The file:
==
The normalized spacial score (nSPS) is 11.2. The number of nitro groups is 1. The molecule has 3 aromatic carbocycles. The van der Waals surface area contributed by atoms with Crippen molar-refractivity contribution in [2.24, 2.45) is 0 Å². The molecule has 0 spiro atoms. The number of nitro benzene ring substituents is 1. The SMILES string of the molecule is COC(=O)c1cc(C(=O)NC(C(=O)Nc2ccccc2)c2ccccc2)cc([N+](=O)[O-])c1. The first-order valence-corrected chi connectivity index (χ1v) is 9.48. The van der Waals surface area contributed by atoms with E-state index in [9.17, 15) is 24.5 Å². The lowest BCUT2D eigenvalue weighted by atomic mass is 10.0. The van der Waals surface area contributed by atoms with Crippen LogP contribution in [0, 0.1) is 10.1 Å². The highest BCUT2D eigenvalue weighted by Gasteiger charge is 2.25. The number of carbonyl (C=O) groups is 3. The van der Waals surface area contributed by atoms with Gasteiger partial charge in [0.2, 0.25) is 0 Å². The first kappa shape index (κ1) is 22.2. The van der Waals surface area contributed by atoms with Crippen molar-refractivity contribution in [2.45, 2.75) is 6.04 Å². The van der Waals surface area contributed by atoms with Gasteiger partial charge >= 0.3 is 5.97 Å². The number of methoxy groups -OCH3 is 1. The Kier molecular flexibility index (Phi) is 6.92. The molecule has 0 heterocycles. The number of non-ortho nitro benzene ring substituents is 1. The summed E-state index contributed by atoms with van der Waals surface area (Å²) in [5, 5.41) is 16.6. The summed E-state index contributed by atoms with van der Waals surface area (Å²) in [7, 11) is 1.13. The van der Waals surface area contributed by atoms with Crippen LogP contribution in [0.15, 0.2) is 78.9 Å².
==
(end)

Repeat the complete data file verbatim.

The normalized spacial score (nSPS) is 11.2. The number of nitro groups is 1. The molecule has 3 aromatic carbocycles. The van der Waals surface area contributed by atoms with Crippen molar-refractivity contribution in [2.24, 2.45) is 0 Å². The molecule has 0 spiro atoms. The number of nitro benzene ring substituents is 1. The SMILES string of the molecule is COC(=O)c1cc(C(=O)NC(C(=O)Nc2ccccc2)c2ccccc2)cc([N+](=O)[O-])c1. The first-order valence-corrected chi connectivity index (χ1v) is 9.48. The van der Waals surface area contributed by atoms with E-state index in [9.17, 15) is 24.5 Å². The lowest BCUT2D eigenvalue weighted by atomic mass is 10.0. The van der Waals surface area contributed by atoms with Crippen LogP contribution in [0, 0.1) is 10.1 Å². The highest BCUT2D eigenvalue weighted by Gasteiger charge is 2.25. The number of carbonyl (C=O) groups is 3. The van der Waals surface area contributed by atoms with Gasteiger partial charge in [0.2, 0.25) is 0 Å². The first kappa shape index (κ1) is 22.2. The van der Waals surface area contributed by atoms with Crippen molar-refractivity contribution in [2.45, 2.75) is 6.04 Å². The van der Waals surface area contributed by atoms with Gasteiger partial charge >= 0.3 is 5.97 Å². The number of methoxy groups -OCH3 is 1. The Kier molecular flexibility index (Phi) is 6.92. The molecule has 0 heterocycles. The number of non-ortho nitro benzene ring substituents is 1. The summed E-state index contributed by atoms with van der Waals surface area (Å²) in [5, 5.41) is 16.6. The summed E-state index contributed by atoms with van der Waals surface area (Å²) in [7, 11) is 1.13. The van der Waals surface area contributed by atoms with Crippen LogP contribution in [0.15, 0.2) is 78.9 Å².